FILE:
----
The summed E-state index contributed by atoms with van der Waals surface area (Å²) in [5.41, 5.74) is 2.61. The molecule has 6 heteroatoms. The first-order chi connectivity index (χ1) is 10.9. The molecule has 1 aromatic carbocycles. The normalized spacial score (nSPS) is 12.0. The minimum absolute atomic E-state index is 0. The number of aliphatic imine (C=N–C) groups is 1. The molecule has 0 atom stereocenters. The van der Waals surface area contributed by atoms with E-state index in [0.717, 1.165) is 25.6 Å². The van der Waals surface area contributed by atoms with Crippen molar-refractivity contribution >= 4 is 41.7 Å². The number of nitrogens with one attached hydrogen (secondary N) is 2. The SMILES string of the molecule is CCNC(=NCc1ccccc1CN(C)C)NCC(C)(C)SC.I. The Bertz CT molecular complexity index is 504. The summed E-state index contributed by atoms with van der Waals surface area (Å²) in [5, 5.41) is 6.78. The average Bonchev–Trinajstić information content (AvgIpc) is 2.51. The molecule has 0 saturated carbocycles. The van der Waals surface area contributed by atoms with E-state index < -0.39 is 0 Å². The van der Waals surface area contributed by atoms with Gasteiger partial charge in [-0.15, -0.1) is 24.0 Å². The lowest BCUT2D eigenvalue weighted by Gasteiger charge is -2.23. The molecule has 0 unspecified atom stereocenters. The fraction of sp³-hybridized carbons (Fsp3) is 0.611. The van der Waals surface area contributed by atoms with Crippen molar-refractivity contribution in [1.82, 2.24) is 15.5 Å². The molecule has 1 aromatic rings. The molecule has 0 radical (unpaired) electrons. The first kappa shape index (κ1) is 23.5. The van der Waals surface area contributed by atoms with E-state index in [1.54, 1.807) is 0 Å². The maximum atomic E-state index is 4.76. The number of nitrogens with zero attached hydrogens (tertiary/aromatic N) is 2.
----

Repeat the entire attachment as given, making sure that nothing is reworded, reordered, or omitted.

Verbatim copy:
The summed E-state index contributed by atoms with van der Waals surface area (Å²) in [5.41, 5.74) is 2.61. The molecule has 6 heteroatoms. The first-order chi connectivity index (χ1) is 10.9. The molecule has 1 aromatic carbocycles. The normalized spacial score (nSPS) is 12.0. The minimum absolute atomic E-state index is 0. The number of aliphatic imine (C=N–C) groups is 1. The molecule has 0 atom stereocenters. The van der Waals surface area contributed by atoms with E-state index in [0.717, 1.165) is 25.6 Å². The van der Waals surface area contributed by atoms with Crippen molar-refractivity contribution >= 4 is 41.7 Å². The number of nitrogens with one attached hydrogen (secondary N) is 2. The SMILES string of the molecule is CCNC(=NCc1ccccc1CN(C)C)NCC(C)(C)SC.I. The Bertz CT molecular complexity index is 504. The summed E-state index contributed by atoms with van der Waals surface area (Å²) in [5, 5.41) is 6.78. The average Bonchev–Trinajstić information content (AvgIpc) is 2.51. The molecule has 0 saturated carbocycles. The van der Waals surface area contributed by atoms with E-state index < -0.39 is 0 Å². The van der Waals surface area contributed by atoms with Gasteiger partial charge in [-0.15, -0.1) is 24.0 Å². The lowest BCUT2D eigenvalue weighted by Gasteiger charge is -2.23. The molecule has 0 unspecified atom stereocenters. The fraction of sp³-hybridized carbons (Fsp3) is 0.611. The van der Waals surface area contributed by atoms with Crippen molar-refractivity contribution in [1.82, 2.24) is 15.5 Å². The molecule has 1 aromatic rings. The molecule has 0 radical (unpaired) electrons. The first kappa shape index (κ1) is 23.5. The van der Waals surface area contributed by atoms with E-state index in [1.54, 1.807) is 0 Å². The maximum atomic E-state index is 4.76. The number of nitrogens with zero attached hydrogens (tertiary/aromatic N) is 2.